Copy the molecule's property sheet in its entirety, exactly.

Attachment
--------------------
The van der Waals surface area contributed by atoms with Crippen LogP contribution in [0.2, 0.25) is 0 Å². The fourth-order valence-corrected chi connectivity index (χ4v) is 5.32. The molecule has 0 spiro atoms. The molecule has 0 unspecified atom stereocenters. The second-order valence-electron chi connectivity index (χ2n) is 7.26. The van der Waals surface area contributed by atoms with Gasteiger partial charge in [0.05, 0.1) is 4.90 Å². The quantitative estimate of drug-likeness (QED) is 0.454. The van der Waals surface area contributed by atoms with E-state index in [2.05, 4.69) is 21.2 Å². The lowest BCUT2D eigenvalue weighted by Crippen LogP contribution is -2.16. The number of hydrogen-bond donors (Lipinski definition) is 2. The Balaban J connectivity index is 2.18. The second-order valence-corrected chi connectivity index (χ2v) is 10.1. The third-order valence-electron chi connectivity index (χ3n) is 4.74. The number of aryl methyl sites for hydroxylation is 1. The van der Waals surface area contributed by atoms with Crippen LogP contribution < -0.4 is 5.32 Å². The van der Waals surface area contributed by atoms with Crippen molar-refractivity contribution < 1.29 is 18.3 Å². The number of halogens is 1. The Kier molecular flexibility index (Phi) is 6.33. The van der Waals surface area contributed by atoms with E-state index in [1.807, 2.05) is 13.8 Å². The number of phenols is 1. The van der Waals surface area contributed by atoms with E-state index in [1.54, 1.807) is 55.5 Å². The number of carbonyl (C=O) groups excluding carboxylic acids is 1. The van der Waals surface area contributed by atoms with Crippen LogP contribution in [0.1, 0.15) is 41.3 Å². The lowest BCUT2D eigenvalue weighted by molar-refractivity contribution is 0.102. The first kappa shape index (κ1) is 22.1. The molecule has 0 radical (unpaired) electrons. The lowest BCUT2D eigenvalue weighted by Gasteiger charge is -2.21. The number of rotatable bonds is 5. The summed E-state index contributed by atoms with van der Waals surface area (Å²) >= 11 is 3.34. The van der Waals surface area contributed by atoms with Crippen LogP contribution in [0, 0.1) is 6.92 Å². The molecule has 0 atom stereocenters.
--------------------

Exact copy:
The van der Waals surface area contributed by atoms with Crippen LogP contribution in [0.2, 0.25) is 0 Å². The fourth-order valence-corrected chi connectivity index (χ4v) is 5.32. The molecule has 0 spiro atoms. The molecule has 0 unspecified atom stereocenters. The second-order valence-electron chi connectivity index (χ2n) is 7.26. The van der Waals surface area contributed by atoms with Gasteiger partial charge in [0.05, 0.1) is 4.90 Å². The quantitative estimate of drug-likeness (QED) is 0.454. The van der Waals surface area contributed by atoms with E-state index in [2.05, 4.69) is 21.2 Å². The lowest BCUT2D eigenvalue weighted by Crippen LogP contribution is -2.16. The number of hydrogen-bond donors (Lipinski definition) is 2. The Balaban J connectivity index is 2.18. The second-order valence-corrected chi connectivity index (χ2v) is 10.1. The third-order valence-electron chi connectivity index (χ3n) is 4.74. The number of aryl methyl sites for hydroxylation is 1. The van der Waals surface area contributed by atoms with Crippen LogP contribution < -0.4 is 5.32 Å². The van der Waals surface area contributed by atoms with Crippen molar-refractivity contribution < 1.29 is 18.3 Å². The number of halogens is 1. The Kier molecular flexibility index (Phi) is 6.33. The van der Waals surface area contributed by atoms with E-state index in [1.807, 2.05) is 13.8 Å². The number of phenols is 1. The van der Waals surface area contributed by atoms with E-state index in [1.54, 1.807) is 55.5 Å². The number of carbonyl (C=O) groups excluding carboxylic acids is 1. The van der Waals surface area contributed by atoms with Crippen LogP contribution in [0.1, 0.15) is 41.3 Å². The lowest BCUT2D eigenvalue weighted by molar-refractivity contribution is 0.102. The first kappa shape index (κ1) is 22.1. The molecule has 0 radical (unpaired) electrons. The lowest BCUT2D eigenvalue weighted by Gasteiger charge is -2.21. The number of rotatable bonds is 5. The summed E-state index contributed by atoms with van der Waals surface area (Å²) >= 11 is 3.34. The van der Waals surface area contributed by atoms with Crippen LogP contribution in [0, 0.1) is 6.92 Å². The molecule has 0 atom stereocenters.